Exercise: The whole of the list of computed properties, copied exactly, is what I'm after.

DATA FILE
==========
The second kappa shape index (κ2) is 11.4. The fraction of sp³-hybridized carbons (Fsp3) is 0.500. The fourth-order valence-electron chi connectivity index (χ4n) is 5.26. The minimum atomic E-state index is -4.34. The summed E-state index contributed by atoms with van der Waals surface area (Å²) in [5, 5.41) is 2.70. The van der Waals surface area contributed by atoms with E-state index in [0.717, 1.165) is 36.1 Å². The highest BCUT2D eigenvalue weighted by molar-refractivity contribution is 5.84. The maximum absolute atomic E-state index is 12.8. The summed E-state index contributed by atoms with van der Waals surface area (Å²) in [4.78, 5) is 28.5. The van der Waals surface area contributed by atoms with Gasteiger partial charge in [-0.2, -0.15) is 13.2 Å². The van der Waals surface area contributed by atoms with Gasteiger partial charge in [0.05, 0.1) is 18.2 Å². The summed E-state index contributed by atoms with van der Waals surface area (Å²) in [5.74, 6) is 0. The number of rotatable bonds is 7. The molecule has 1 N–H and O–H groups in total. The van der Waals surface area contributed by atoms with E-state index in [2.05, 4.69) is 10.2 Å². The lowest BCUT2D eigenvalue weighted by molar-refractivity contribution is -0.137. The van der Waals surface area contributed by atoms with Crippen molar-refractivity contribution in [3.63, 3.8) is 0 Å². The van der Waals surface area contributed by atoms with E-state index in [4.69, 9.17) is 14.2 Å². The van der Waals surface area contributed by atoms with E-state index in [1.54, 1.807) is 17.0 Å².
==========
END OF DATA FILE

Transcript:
The second kappa shape index (κ2) is 11.4. The fraction of sp³-hybridized carbons (Fsp3) is 0.500. The fourth-order valence-electron chi connectivity index (χ4n) is 5.26. The minimum atomic E-state index is -4.34. The summed E-state index contributed by atoms with van der Waals surface area (Å²) in [5, 5.41) is 2.70. The van der Waals surface area contributed by atoms with E-state index in [0.717, 1.165) is 36.1 Å². The highest BCUT2D eigenvalue weighted by molar-refractivity contribution is 5.84. The maximum absolute atomic E-state index is 12.8. The summed E-state index contributed by atoms with van der Waals surface area (Å²) in [4.78, 5) is 28.5. The van der Waals surface area contributed by atoms with Gasteiger partial charge in [-0.2, -0.15) is 13.2 Å². The van der Waals surface area contributed by atoms with Gasteiger partial charge in [0.05, 0.1) is 18.2 Å². The summed E-state index contributed by atoms with van der Waals surface area (Å²) in [5.74, 6) is 0. The number of rotatable bonds is 7. The molecule has 1 N–H and O–H groups in total. The van der Waals surface area contributed by atoms with E-state index in [2.05, 4.69) is 10.2 Å². The lowest BCUT2D eigenvalue weighted by molar-refractivity contribution is -0.137. The van der Waals surface area contributed by atoms with Crippen molar-refractivity contribution in [3.63, 3.8) is 0 Å². The van der Waals surface area contributed by atoms with E-state index in [4.69, 9.17) is 14.2 Å². The van der Waals surface area contributed by atoms with E-state index in [1.54, 1.807) is 17.0 Å².